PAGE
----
Traditional or Roth options. A taxpayer can contribute the maximum to both a SEP-IRA or a SIMPLE-IRA and a “regular” traditional or, if he/she qualifies, a ROTH IRA.

Minimal costs. In the case of both the SEP-IRA and the SIMPLE-IRA the costs to establish the plan are minimal, if any.  And there is no required annual paperwork – no filing of a return or report with the government.

Here is more information about Self-Employed Retirement Plans.


Published or updated January 6, 2014.
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{ 9 comments… read them below or add one }

1 Broke MBA

Nice post. Is a Simple IRA something entirely different? I work for a segment of a for profit company being spun off into a non-profit. I believe I was told my 401(k) would be replaced with a simple IRA. I have yet to do any research on this plan but would appreciate any links or info that you may have already discussed elsewhere.

Thanks!

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2 Jeff Rose

@Broke MBA

Simple IRA’s and Simple 401k’s are similar, with a few key differences. I will not bore with the differences (most people have a Simple IRA with their employer).

The big difference with the Simple vs. the 401k are the contribution limits as are noted above in the post. You will not be able to invest as much in the Simple Plan and the match will be maxed out at 3% of your salary. I guess not a big deal if you weren’t maxing out your 401k to begin with.

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3 Jeff Rose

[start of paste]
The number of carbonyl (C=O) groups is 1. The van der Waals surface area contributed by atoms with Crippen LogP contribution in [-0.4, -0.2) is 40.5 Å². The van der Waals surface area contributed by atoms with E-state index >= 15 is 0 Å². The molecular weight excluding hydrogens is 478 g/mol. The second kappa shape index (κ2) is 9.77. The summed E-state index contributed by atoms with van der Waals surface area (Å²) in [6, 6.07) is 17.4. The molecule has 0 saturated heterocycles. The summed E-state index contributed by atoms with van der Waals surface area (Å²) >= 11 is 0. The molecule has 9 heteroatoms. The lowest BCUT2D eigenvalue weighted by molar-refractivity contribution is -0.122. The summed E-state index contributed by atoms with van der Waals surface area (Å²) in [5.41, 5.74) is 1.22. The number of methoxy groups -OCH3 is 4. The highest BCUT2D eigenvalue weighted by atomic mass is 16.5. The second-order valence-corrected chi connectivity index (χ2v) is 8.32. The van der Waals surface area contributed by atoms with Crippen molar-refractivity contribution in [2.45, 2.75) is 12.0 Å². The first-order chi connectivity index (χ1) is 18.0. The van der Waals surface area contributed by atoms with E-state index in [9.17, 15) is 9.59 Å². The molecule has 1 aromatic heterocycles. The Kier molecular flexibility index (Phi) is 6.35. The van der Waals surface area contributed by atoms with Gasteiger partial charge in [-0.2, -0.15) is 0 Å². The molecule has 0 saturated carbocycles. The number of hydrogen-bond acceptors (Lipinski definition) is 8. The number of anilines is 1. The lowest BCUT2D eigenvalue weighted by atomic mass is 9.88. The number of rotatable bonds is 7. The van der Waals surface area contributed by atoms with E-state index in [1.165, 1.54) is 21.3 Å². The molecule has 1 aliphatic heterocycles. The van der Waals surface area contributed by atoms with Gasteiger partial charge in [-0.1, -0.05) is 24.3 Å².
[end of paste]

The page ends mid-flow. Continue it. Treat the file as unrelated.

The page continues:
@Ryan

Nice Post. I have one similar in the works and will be sure to reference your post.

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4 Broke MBA

Thanks for the help! I was not maxing out my 401(k), but was contributing enough to receive the 4% match. I was investing another 7% into a personal Roth IRA. That’s too bad, but not the end of the world I guess. I’ll only be contributing 3% (for the match) in the SIMPLE IRA when the time comes, and I’ll have to up the % into my Roth.

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5 Doctor S

My company’s program is real good and I just put in only to what they match, 4% from me, 4% match, and an extra 10% just for participating! Do not pass GO! Do not collect $200!

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6 Ron

I have my own business and no employees. I do not pay myself on a W-2. Can I still set up the SEP-IRA for my small business?

I do work for another firm and am on their W-2. Please suggest.

Thanks,

Ron

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7 Ryan

Ron: Based on my understanding, you should be eligible to open a SEP IRA for your business, even though you also work for an another employer.

Here is an article with more information about the SEP IRA: Self-Employed Retirement Plans: SEP IRA

Keep in mind there may be some stipulations regarding how much one person can contribute across their personal retirement plans and a self-employed retirement plan. For instance, I have a solo-401k and a 401k from my day job. I can only defer $15,500 of pre-tax income between both accounts (not counting the profit sharing with my solo-401k).

I don’t believe there is a similar rule with the SEP IRA, but I encourage you to look into it. You may also wish to consult a lawyer or tax attorney for more information (I am not a tax pro and this is only general information).

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8 Ron

Thanks Ryan.. So I need not be on my own payroll to use SEP IRA?

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9 Ryan

Ron: I’m not 100% sure how that works. I have a solo 401k and can just pay myself out of my profits. I recommend speaking with a CPA or tax attorney for clear guidance.